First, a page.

Is it a more healthy choice? We think it is. A 12-year-old kid buying a water bottle from a vending machine instead of a 16-oz Coke is definitely making a safer choice. Obviously. We are also told that within a decade, our consumption of bottled water is expected to surpass soda.

The fascination with bottled water has led to an explosion of more water-related products. Aquafina, for example, has introduced flavored waters, enhanced waters, colored waters, water drinks branded after everything. Others now tote water with vitamins, water with immunity-type benefits, water to keep the skin younger, and water that gives you energy. It's getting a bit crazy, right?

Remember I mentioned Pepsi's Aquafina and Coke's Dasani. They do not get their water from any spring or special lake. They get it from ordinary municipal water! You see, they put the water through an energy-intensive reverse-osmosis filtration process. They are essentially recleaning perfectly clean tap water, but with this process, they make sure that the water you are drinking basically tastes the same.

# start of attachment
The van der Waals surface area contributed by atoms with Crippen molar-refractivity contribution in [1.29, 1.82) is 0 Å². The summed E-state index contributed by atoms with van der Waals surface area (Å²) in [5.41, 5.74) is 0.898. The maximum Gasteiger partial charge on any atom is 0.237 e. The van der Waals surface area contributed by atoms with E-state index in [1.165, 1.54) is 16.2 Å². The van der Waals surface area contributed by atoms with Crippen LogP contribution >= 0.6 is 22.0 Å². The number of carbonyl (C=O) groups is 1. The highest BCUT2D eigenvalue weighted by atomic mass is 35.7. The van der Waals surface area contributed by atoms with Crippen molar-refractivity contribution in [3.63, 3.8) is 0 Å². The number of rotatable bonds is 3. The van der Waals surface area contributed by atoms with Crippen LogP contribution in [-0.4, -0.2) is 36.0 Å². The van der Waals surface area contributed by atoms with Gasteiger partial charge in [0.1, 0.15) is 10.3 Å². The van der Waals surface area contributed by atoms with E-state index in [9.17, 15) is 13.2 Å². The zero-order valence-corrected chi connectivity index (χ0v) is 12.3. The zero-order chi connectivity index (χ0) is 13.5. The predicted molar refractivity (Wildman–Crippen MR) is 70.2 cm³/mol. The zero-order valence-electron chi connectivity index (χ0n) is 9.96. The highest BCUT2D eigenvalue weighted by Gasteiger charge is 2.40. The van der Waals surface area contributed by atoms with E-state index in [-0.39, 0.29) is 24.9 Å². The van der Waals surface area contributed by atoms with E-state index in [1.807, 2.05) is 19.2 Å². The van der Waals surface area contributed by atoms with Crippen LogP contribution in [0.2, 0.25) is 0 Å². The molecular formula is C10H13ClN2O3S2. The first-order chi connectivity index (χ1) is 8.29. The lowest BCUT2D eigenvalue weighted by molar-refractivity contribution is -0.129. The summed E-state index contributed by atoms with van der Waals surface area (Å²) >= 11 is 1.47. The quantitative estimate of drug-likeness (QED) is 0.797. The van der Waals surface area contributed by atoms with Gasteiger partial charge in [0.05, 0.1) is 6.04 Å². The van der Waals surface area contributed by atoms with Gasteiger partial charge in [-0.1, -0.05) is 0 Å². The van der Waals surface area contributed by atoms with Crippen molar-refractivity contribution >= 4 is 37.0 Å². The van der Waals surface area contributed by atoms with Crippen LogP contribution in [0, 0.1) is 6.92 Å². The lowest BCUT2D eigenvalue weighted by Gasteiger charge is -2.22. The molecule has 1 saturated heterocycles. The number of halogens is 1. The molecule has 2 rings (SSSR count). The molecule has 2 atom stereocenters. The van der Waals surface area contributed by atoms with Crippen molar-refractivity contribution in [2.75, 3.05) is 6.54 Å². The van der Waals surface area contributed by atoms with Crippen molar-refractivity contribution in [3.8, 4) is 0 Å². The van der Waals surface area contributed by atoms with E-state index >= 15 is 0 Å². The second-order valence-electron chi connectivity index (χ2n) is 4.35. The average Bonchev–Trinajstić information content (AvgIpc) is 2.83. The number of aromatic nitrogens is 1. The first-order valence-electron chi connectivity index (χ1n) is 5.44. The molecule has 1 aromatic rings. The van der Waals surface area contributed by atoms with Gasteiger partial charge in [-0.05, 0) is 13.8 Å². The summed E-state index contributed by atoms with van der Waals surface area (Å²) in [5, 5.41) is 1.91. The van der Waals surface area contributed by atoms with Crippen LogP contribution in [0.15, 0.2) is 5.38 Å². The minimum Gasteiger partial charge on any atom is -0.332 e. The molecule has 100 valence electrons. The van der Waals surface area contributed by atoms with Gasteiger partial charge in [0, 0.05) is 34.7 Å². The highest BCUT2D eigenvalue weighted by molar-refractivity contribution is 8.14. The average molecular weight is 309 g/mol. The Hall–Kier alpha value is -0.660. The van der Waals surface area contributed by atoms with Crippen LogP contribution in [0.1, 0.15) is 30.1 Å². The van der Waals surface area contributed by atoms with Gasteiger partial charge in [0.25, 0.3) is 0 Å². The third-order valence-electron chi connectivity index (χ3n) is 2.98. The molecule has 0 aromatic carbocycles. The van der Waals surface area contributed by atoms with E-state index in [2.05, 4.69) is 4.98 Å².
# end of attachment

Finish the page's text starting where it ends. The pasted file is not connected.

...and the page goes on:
Environmental-wise, we go through about 50 billion plastic water bottles but the recycling rate is only 23%, so about 38 billion bottles are filling up in our landfills.

So has your impression changed after looking at that water bottle? - Message in a Bottle


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Posted by: Heidi Cool
Posted on: June 29, 2007 02:17 PM

Also according to a study conducted here,
"15 samples of bottled water had significantly higher bacteria levels than the tap water. Of these 15, the bacteria counts were more than twice as high as the most contaminated tap water sample and almost 2,000 times higher than the purest tap water sample."

I'll stick with good old Cleveland tap water.


Posted by: Glen
Posted on: July 1, 2007 12:01 AM